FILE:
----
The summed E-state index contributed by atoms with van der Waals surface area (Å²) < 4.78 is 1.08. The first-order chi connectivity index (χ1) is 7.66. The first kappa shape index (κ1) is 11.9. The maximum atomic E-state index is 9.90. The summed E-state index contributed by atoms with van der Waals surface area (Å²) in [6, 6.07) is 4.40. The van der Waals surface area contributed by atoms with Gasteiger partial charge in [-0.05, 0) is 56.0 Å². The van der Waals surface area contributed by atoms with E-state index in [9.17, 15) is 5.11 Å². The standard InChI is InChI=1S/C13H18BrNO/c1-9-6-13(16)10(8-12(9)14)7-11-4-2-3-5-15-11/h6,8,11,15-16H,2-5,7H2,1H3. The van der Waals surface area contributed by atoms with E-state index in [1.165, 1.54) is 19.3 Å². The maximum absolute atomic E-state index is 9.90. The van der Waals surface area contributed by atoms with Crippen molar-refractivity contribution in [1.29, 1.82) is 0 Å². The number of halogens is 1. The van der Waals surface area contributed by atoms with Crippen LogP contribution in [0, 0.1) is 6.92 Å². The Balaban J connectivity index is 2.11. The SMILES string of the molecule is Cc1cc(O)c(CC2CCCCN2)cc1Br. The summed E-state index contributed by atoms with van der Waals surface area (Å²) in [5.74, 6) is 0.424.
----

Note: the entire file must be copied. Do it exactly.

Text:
The summed E-state index contributed by atoms with van der Waals surface area (Å²) < 4.78 is 1.08. The first-order chi connectivity index (χ1) is 7.66. The first kappa shape index (κ1) is 11.9. The maximum atomic E-state index is 9.90. The summed E-state index contributed by atoms with van der Waals surface area (Å²) in [6, 6.07) is 4.40. The van der Waals surface area contributed by atoms with Gasteiger partial charge in [-0.05, 0) is 56.0 Å². The van der Waals surface area contributed by atoms with E-state index in [9.17, 15) is 5.11 Å². The standard InChI is InChI=1S/C13H18BrNO/c1-9-6-13(16)10(8-12(9)14)7-11-4-2-3-5-15-11/h6,8,11,15-16H,2-5,7H2,1H3. The van der Waals surface area contributed by atoms with E-state index in [1.165, 1.54) is 19.3 Å². The maximum absolute atomic E-state index is 9.90. The van der Waals surface area contributed by atoms with Crippen molar-refractivity contribution in [1.29, 1.82) is 0 Å². The number of halogens is 1. The van der Waals surface area contributed by atoms with Crippen LogP contribution in [0, 0.1) is 6.92 Å². The Balaban J connectivity index is 2.11. The SMILES string of the molecule is Cc1cc(O)c(CC2CCCCN2)cc1Br. The summed E-state index contributed by atoms with van der Waals surface area (Å²) in [5.74, 6) is 0.424.